Child Sport Injuries in South Carolina Gaining Awareness

Homecoming football games are on the horizon, marking a sports season in full swing for countless young athletes across the country.
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For many young people, their involvement in sports will mark a crowning achievement in their lives. For some others, it will mark the the beginning of a successful athletic career.

Sadly for others, that involvement could result in a debilitating injury that might not only dash their sports dreams, it could lead to lifelong physical challenges. Our Spartanburg sports injury lawyers have long recognized the reality of risks. Recently-published research highlights the pervasiveness of these types of injuries and, we hope, encourages schools, coaches, parents and players to take the risks seriously.

Child safety advocacy group Safe Kids Worldwide recently culled through scores of hospital emergency room reports to arrive at this figure: 1.35 million hospital visits annually in the U.S. are attributed to a young athlete receiving treatment for a sports-related injury. Most recognize that bruises or bumps occurring occasionally are to be expected. But we’re not talking about the kind of “dust-yourself-off-and-get-back-in-there” type of injury.

We’re talking about fractures, sprains, strains, contusions, abrasions and concussions – all of which top the list of the top child injuries requiring physician attention. And it’s not just older athletes. Kids between the ages of 12 and 15 made up nearly half of all reports of concussions. In the U.S., a child was seen by a doctor for a concussion every three minutes.

While we often think of concussions as being associated with football (and it is no doubt a major risk in this sport), it turns out that girls had a higher percentage of reported concussions. For example, nearly 12 percent of female youth basketball players were treated in the ER for concussions, versus just 7.2 percent of boys. Some of that, we suspect, may have to do with the fact that concussions involving male players may not be taken as seriously by parents, coaches and players – a fact we find especially troubling.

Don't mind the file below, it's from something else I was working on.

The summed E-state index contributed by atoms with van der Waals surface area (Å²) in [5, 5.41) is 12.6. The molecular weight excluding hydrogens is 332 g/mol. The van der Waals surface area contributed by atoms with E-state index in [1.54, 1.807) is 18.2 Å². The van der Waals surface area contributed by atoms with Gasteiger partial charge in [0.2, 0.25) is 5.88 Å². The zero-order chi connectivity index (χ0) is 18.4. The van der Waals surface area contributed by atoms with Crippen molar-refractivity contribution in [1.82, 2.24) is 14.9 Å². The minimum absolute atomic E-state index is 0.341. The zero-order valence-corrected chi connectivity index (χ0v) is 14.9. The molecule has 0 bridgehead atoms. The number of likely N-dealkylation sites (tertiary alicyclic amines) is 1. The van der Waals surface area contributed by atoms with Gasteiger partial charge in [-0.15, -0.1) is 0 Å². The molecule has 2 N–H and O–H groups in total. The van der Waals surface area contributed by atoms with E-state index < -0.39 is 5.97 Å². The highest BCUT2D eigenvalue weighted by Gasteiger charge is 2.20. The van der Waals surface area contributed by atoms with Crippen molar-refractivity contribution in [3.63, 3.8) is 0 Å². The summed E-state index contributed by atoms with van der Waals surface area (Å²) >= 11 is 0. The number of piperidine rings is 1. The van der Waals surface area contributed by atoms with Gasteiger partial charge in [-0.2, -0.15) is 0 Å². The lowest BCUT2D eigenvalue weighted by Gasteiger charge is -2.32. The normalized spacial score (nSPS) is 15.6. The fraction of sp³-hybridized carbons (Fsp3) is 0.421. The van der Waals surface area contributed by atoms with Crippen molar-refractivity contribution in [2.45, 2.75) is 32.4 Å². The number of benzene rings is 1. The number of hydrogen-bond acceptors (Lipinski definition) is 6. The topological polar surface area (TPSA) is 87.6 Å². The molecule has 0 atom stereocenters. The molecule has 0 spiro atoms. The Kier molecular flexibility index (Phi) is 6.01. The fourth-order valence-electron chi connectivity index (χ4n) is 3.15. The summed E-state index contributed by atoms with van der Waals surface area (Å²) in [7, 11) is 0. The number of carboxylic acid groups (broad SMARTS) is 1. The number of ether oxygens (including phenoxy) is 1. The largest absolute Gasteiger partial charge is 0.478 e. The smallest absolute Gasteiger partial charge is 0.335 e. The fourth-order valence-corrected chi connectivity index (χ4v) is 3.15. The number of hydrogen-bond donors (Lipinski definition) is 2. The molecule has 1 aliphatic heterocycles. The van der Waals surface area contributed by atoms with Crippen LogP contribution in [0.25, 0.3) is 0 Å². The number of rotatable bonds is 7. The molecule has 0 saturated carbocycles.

Head injuries were the cause of 14 percent of all child sports injuries, the report indicated. Ankle injuries accounted for 15 percent, finger injuries for 12 percent, knee injuries for 9 percent and facial injuries for 7 percent.

It’s estimated that all totaled, visits cost Americans some $935 million annually.

The report was derived from hospital data from 2011 and 2012. It’s worth noting that of all the kids between the ages of 6 and 19 who end up in the ER, one in five is there for a sports-related ailment. With children, we expect the unexpected. We know that there may be accidents and incidents that occur beyond our control. However, these kinds of sports-related injuries are not only predictable, they are preventable.

Proper, fitted protective gear, clear heat exposure and hydration guidelines and mandated protocol for injuries can help to reduce these injuries. Having experienced health care professionals on hand too can be a major bonus. Children shouldn’t have to a pay a painful or even deadly price just to play sports.

If your child has suffered an injury in Spartanburg, contact the South Carolina injury lawyers at the Lee Law Offices today by calling 800-887-1965.

Additional Resources:
Helping Children Play Safely in Sports, June 3, 2013, By Jane E. Brody, The New York Times

More Blog Entries:
Shifting Trends Puts NC Bicycle Safety in Focus, July 6, 2013, Spartanburg Injury Lawyer Blog

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